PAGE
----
Finally, you have the benefit of 45 years perspective diving in the Caribbean. There have been some devastating changes to the marine environment over that four-decade span. One recent study released their results and noted that nearly 80 percent of the coral in most parts of the region are dead or dying. Is there any hope for the Caribbean?»I think the 80 percent in most parts is wrong – a few parts would be more accurate at this time. Nonetheless, there is no question that hard corals are in decline throughout the region and I don’t see any reason this will not continue. It is only a matter of how fast. I think most hard corals will be gone in a matter of 10-30 years as a result of global warming. The full impact of this is not clearly understood at this point, but it is certainly a cause for serious concern.

If you put a diver in sat with the hatch depth around 400 feet, it still gives him the excursion capability to go below that to what, another couple hundred feet or so with no decompression and return to storage?»You can always cut your pressure in half without decompressing. So if you’re stored at 400 feet, you can go to 800 feet. It depends on the logistics of support. You know, do they have a bell that will go that deep? Are the cables set up properly? Does the job require that many hours? Then there’s the safety factor. So instead of storing the guys at 400 and making 800-ft. runs, the companies prefer to store the guys a little deeper so you don’t have any chance of getting the bends.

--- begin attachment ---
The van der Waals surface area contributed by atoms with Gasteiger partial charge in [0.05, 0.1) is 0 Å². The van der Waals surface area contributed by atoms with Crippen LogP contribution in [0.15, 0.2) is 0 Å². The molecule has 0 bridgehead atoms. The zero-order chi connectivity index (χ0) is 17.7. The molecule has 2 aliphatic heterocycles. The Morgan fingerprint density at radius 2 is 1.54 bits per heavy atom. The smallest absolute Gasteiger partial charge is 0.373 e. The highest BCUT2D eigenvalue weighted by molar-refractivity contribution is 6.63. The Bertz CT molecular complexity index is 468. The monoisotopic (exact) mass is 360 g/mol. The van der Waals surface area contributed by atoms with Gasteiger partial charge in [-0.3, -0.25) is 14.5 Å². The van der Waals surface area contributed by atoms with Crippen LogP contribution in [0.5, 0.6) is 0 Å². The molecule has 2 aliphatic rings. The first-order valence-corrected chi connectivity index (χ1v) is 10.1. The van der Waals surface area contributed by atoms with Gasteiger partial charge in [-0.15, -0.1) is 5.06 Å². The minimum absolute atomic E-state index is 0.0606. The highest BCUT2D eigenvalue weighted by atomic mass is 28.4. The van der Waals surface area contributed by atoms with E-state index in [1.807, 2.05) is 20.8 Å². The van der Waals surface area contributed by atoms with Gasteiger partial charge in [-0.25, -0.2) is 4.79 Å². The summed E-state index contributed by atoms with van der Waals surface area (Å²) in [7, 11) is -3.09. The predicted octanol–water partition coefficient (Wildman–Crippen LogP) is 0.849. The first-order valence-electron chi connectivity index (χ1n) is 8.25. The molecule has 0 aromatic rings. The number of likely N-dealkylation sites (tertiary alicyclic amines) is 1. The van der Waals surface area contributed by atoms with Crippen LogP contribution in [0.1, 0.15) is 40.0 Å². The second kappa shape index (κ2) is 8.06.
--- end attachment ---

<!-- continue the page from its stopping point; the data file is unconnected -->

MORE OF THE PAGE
Your company gained a tremendous reputation early on with your lightweight divers’ helmets. What other products are you making to support this? Are you actually designing suits and bells, things like this?»No. We work with the suit manufacturers to marry the suits to the helmets, but we don’t actually build the suits themselves. We build a few scuba-diving suits since we’re going to have a neoprene department anyway, but no, we stick mainly to helmets and avoid chambers and plumbing and stuff like that.

The Caribbean is not the only region to be severely impacted. Palau and Fiji have been particularly hit by influences that affected stony and soft corals. This phenomenon can be timed coincidentally with the 1997-98 El Niño. Are even these remote areas to be gradually eroded simply due to natural impacts?»Unquestionably global warming is the primary culprit. Anyone who questions the reality of global warming has their head in the sand. Stony corals around the world will be impacted, and again, I think most corals will be gone within the next 10-30 years. We are lucky to have seen them; our children will not be so lucky. It’s interesting that you included soft corals, my impression visiting Fiji two years after the most serious bleaching event, was that the soft corals were more plentiful and vibrant than ever, and abounded in areas of dead stony coral.